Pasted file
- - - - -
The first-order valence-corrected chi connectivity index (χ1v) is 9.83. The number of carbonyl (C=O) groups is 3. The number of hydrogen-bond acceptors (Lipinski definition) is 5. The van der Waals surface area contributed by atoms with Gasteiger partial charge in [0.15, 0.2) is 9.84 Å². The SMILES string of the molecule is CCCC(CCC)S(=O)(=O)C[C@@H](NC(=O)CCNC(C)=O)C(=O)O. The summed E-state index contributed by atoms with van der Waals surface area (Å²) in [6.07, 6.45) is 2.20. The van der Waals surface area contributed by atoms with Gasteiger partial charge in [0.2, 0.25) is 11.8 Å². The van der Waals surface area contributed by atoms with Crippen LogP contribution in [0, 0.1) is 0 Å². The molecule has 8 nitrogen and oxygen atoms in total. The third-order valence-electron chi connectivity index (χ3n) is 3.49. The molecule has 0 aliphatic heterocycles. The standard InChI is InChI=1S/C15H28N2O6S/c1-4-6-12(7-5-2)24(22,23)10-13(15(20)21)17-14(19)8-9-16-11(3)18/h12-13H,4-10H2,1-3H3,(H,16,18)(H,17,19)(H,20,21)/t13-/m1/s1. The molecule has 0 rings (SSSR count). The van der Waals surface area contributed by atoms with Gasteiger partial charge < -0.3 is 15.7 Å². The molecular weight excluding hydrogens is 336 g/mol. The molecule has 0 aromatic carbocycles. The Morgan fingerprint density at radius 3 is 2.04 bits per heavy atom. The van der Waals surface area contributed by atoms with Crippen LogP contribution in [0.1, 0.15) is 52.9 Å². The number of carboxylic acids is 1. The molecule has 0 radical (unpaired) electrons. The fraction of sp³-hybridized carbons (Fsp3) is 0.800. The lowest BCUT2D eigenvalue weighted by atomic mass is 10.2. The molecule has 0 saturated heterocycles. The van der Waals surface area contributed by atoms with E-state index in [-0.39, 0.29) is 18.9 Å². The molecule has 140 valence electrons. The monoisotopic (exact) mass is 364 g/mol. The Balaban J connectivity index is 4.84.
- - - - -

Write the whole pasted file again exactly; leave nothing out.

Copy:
The first-order valence-corrected chi connectivity index (χ1v) is 9.83. The number of carbonyl (C=O) groups is 3. The number of hydrogen-bond acceptors (Lipinski definition) is 5. The van der Waals surface area contributed by atoms with Gasteiger partial charge in [0.15, 0.2) is 9.84 Å². The SMILES string of the molecule is CCCC(CCC)S(=O)(=O)C[C@@H](NC(=O)CCNC(C)=O)C(=O)O. The summed E-state index contributed by atoms with van der Waals surface area (Å²) in [6.07, 6.45) is 2.20. The van der Waals surface area contributed by atoms with Gasteiger partial charge in [0.2, 0.25) is 11.8 Å². The van der Waals surface area contributed by atoms with Crippen LogP contribution in [0, 0.1) is 0 Å². The molecule has 8 nitrogen and oxygen atoms in total. The third-order valence-electron chi connectivity index (χ3n) is 3.49. The molecule has 0 aliphatic heterocycles. The standard InChI is InChI=1S/C15H28N2O6S/c1-4-6-12(7-5-2)24(22,23)10-13(15(20)21)17-14(19)8-9-16-11(3)18/h12-13H,4-10H2,1-3H3,(H,16,18)(H,17,19)(H,20,21)/t13-/m1/s1. The molecule has 0 rings (SSSR count). The van der Waals surface area contributed by atoms with Gasteiger partial charge < -0.3 is 15.7 Å². The molecular weight excluding hydrogens is 336 g/mol. The molecule has 0 aromatic carbocycles. The Morgan fingerprint density at radius 3 is 2.04 bits per heavy atom. The van der Waals surface area contributed by atoms with Crippen LogP contribution in [0.1, 0.15) is 52.9 Å². The number of carboxylic acids is 1. The molecule has 0 radical (unpaired) electrons. The fraction of sp³-hybridized carbons (Fsp3) is 0.800. The lowest BCUT2D eigenvalue weighted by atomic mass is 10.2. The molecule has 0 saturated heterocycles. The van der Waals surface area contributed by atoms with E-state index in [-0.39, 0.29) is 18.9 Å². The molecule has 140 valence electrons. The monoisotopic (exact) mass is 364 g/mol. The Balaban J connectivity index is 4.84.